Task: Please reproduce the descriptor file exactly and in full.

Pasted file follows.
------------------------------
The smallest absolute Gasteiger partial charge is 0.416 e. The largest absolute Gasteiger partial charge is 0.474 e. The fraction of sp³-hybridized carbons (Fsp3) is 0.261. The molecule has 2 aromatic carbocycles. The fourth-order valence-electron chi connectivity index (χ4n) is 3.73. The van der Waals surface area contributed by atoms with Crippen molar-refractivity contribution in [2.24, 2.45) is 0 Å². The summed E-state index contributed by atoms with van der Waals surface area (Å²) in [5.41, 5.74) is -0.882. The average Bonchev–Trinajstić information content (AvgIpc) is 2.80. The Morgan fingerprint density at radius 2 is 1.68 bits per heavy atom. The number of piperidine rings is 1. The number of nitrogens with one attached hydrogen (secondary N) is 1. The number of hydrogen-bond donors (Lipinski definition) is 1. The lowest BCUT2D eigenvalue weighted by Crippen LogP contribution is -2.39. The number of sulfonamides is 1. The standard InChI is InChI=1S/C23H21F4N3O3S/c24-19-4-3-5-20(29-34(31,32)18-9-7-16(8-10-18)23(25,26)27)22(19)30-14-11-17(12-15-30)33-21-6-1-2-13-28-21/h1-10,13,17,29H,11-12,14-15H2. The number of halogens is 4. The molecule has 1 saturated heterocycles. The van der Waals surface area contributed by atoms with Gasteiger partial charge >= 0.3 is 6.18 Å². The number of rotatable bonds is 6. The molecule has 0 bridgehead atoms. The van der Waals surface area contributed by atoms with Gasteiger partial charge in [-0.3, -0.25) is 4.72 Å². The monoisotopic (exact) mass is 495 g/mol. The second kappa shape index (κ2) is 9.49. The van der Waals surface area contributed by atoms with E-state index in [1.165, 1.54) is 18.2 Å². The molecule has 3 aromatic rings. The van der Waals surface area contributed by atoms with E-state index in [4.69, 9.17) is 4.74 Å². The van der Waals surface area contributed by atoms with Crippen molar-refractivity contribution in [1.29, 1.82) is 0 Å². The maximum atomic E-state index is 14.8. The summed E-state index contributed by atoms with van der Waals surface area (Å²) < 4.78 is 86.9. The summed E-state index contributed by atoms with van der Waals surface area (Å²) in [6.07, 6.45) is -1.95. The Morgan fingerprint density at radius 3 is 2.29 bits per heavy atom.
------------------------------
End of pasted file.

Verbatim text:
The smallest absolute Gasteiger partial charge is 0.416 e. The largest absolute Gasteiger partial charge is 0.474 e. The fraction of sp³-hybridized carbons (Fsp3) is 0.261. The molecule has 2 aromatic carbocycles. The fourth-order valence-electron chi connectivity index (χ4n) is 3.73. The van der Waals surface area contributed by atoms with Crippen molar-refractivity contribution in [2.24, 2.45) is 0 Å². The summed E-state index contributed by atoms with van der Waals surface area (Å²) in [5.41, 5.74) is -0.882. The average Bonchev–Trinajstić information content (AvgIpc) is 2.80. The Morgan fingerprint density at radius 2 is 1.68 bits per heavy atom. The number of piperidine rings is 1. The number of nitrogens with one attached hydrogen (secondary N) is 1. The number of hydrogen-bond donors (Lipinski definition) is 1. The lowest BCUT2D eigenvalue weighted by Crippen LogP contribution is -2.39. The number of sulfonamides is 1. The standard InChI is InChI=1S/C23H21F4N3O3S/c24-19-4-3-5-20(29-34(31,32)18-9-7-16(8-10-18)23(25,26)27)22(19)30-14-11-17(12-15-30)33-21-6-1-2-13-28-21/h1-10,13,17,29H,11-12,14-15H2. The number of halogens is 4. The molecule has 1 saturated heterocycles. The van der Waals surface area contributed by atoms with Gasteiger partial charge >= 0.3 is 6.18 Å². The number of rotatable bonds is 6. The molecule has 0 bridgehead atoms. The van der Waals surface area contributed by atoms with Gasteiger partial charge in [-0.3, -0.25) is 4.72 Å². The monoisotopic (exact) mass is 495 g/mol. The second kappa shape index (κ2) is 9.49. The van der Waals surface area contributed by atoms with E-state index in [1.165, 1.54) is 18.2 Å². The molecule has 3 aromatic rings. The van der Waals surface area contributed by atoms with E-state index in [4.69, 9.17) is 4.74 Å². The van der Waals surface area contributed by atoms with Crippen molar-refractivity contribution in [1.29, 1.82) is 0 Å². The maximum atomic E-state index is 14.8. The summed E-state index contributed by atoms with van der Waals surface area (Å²) < 4.78 is 86.9. The summed E-state index contributed by atoms with van der Waals surface area (Å²) in [6.07, 6.45) is -1.95. The Morgan fingerprint density at radius 3 is 2.29 bits per heavy atom.